During the 1948s Nakba - catastrophe, during Israel’s war of independence, close to 700,000 Arabs (who would later become today’s Palestinians) were uprooted from their homes, and became refugees, spread around the pan-Arabian peninsula, the West Bank and of course, the Gaza strip.
Some of the largest refugee camps still exist inside Gaza now, serving as a never-fading scar that stands as a monument to the Nakba and what is perceived as the Israeli “occupation”. Today, however, Palestinians in Gaza face a new Nakba. The 2023 version, with full credit owed to Hamas.
Hamas’ attack on October 7 may bring about the end of the Muslim Brotherhood within the enclave, and consequently a deep humanitarian crisis for the local populace. Even before Israel’s pending ground offensive, the UN reported a 500,000-strong exodus, enormous amounts of damage and a casualty count surpassing 2,200, with thousands more wounded. When this war is over, will they have somewhere to return to?
Not that any of these details matter to the “charity” organization called Hamas. They’ve transformed the entire enclave into a war command HQ, and will not end the onslaught. They’re even putting up roadblocks to stop the population streaming southward toward Khan Yunis, hiding behind the false and baseless claims that Israelis were bombing the fleeing civilians. Hamas goes further and advertises Israeli attacks to make it clear that walking south was no guarantee of safety.
Using the population as human shields, Hamas wants people to remain in their homes so that when the IDF’s ground offensive begins, the Israeli forces will have a harder time distinguishing between militants and non-combatants, and each innocent killed would then be plastered all over social media as conclusive evidence of Israel’s crimes.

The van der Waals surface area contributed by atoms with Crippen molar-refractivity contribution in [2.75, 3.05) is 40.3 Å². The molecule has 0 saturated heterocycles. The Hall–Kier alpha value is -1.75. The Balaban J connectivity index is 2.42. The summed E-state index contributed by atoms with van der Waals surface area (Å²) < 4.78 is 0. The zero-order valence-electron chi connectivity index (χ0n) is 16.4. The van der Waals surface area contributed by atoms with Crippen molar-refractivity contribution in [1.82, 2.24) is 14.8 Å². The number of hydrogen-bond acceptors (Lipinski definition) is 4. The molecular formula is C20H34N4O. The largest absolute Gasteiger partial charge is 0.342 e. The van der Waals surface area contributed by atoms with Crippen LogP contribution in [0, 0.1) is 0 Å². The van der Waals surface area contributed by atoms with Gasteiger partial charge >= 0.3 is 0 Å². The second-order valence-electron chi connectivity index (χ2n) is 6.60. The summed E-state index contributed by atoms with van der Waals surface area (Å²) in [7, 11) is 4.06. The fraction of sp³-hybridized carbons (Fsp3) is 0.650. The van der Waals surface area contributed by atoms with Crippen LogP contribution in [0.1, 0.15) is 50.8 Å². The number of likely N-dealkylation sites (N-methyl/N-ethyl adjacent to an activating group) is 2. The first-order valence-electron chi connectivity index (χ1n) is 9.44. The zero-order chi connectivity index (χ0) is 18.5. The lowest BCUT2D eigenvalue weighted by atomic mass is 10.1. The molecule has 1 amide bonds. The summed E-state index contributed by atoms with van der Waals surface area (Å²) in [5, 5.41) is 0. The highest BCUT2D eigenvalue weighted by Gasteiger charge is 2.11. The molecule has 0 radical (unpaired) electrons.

The ground offensive will not surprise Hamas in any way, but the Israeli consensus around it might. They were under the assumption that Israel’s political fragility, exemplified by the scope of the anti-judicial overhaul demonstrations, would result in fractured support for an IDF ground operation. In reality, they were way off.
Not only is there an emergency government with members of the opposition taking part in the security cabinet, but the US and European support for Israel seems quite stable for now, Muslim communities around the world, protesting with Palestinian flags notwithstanding.
Another sticking point for Hamas was the belief they’d be completely supported by Iran’s largest proxy, Hezbollah. However, now that American carriers entered the eastern Mediterranean and were protecting Israel’s northern front, and with red-white-and-blue fighter jets ready to go, Hezbollah is far more reserved in their willingness to lend Hamas a helping hand, fearing theirs would be cut off by the U.S.
The Shiite powerhouse is doing what it can to illustrate a sense of camaraderie with Palestinians, short of actually joining the conflict. Thus far, that axis had to make do with trolling Israel, by occasional mortar fire, some sporadic small-arms fire and infiltration attempts on the border, swiftly thwarted by the ever-watchful IDF. It doesn’t quite meet the criteria of a full-on war, and Hezbollah is aware they will not be able to surprise the IDF the way Hamas did.